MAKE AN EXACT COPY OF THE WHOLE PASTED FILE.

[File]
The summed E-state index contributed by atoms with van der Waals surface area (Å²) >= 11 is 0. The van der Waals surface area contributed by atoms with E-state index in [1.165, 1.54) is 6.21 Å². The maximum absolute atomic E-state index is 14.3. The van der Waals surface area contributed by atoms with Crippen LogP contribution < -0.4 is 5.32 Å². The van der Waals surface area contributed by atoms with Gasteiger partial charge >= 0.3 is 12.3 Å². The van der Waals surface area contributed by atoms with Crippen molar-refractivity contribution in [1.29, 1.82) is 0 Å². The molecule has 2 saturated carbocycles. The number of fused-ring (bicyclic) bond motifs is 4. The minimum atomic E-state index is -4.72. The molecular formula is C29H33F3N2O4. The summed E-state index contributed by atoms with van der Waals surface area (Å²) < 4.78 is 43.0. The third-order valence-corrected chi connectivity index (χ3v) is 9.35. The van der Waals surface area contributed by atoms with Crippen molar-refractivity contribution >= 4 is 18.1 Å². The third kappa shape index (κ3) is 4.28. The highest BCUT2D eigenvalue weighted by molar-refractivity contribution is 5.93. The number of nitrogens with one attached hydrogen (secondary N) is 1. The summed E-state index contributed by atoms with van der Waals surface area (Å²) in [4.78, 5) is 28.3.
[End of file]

The summed E-state index contributed by atoms with van der Waals surface area (Å²) >= 11 is 0. The van der Waals surface area contributed by atoms with E-state index in [1.165, 1.54) is 6.21 Å². The maximum absolute atomic E-state index is 14.3. The van der Waals surface area contributed by atoms with Crippen LogP contribution < -0.4 is 5.32 Å². The van der Waals surface area contributed by atoms with Gasteiger partial charge >= 0.3 is 12.3 Å². The van der Waals surface area contributed by atoms with Crippen molar-refractivity contribution in [1.29, 1.82) is 0 Å². The molecule has 2 saturated carbocycles. The number of fused-ring (bicyclic) bond motifs is 4. The minimum atomic E-state index is -4.72. The molecular formula is C29H33F3N2O4. The summed E-state index contributed by atoms with van der Waals surface area (Å²) < 4.78 is 43.0. The third-order valence-corrected chi connectivity index (χ3v) is 9.35. The van der Waals surface area contributed by atoms with Crippen molar-refractivity contribution >= 4 is 18.1 Å². The third kappa shape index (κ3) is 4.28. The highest BCUT2D eigenvalue weighted by molar-refractivity contribution is 5.93. The number of nitrogens with one attached hydrogen (secondary N) is 1. The summed E-state index contributed by atoms with van der Waals surface area (Å²) in [4.78, 5) is 28.3.